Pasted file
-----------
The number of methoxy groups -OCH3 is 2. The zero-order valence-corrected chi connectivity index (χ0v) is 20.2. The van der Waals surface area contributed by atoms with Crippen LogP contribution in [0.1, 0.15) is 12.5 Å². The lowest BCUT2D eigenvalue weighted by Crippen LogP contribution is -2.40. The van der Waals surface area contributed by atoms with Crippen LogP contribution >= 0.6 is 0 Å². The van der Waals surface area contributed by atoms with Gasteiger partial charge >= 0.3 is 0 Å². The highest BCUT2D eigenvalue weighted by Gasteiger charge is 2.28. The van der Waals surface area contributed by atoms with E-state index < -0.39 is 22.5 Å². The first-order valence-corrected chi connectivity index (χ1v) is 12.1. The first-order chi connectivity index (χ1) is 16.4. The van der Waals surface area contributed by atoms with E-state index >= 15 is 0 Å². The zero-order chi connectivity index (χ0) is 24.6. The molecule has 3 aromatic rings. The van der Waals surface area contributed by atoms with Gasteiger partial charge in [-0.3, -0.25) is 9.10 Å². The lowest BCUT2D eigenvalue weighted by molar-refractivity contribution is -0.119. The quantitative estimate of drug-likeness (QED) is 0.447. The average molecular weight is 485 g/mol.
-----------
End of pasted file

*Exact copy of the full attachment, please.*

The number of methoxy groups -OCH3 is 2. The zero-order valence-corrected chi connectivity index (χ0v) is 20.2. The van der Waals surface area contributed by atoms with Crippen LogP contribution in [0.1, 0.15) is 12.5 Å². The lowest BCUT2D eigenvalue weighted by Crippen LogP contribution is -2.40. The van der Waals surface area contributed by atoms with Crippen LogP contribution >= 0.6 is 0 Å². The van der Waals surface area contributed by atoms with Gasteiger partial charge >= 0.3 is 0 Å². The highest BCUT2D eigenvalue weighted by Gasteiger charge is 2.28. The van der Waals surface area contributed by atoms with E-state index < -0.39 is 22.5 Å². The first-order valence-corrected chi connectivity index (χ1v) is 12.1. The first-order chi connectivity index (χ1) is 16.4. The van der Waals surface area contributed by atoms with E-state index >= 15 is 0 Å². The zero-order chi connectivity index (χ0) is 24.6. The molecule has 3 aromatic rings. The van der Waals surface area contributed by atoms with Gasteiger partial charge in [-0.3, -0.25) is 9.10 Å². The lowest BCUT2D eigenvalue weighted by molar-refractivity contribution is -0.119. The quantitative estimate of drug-likeness (QED) is 0.447. The average molecular weight is 485 g/mol.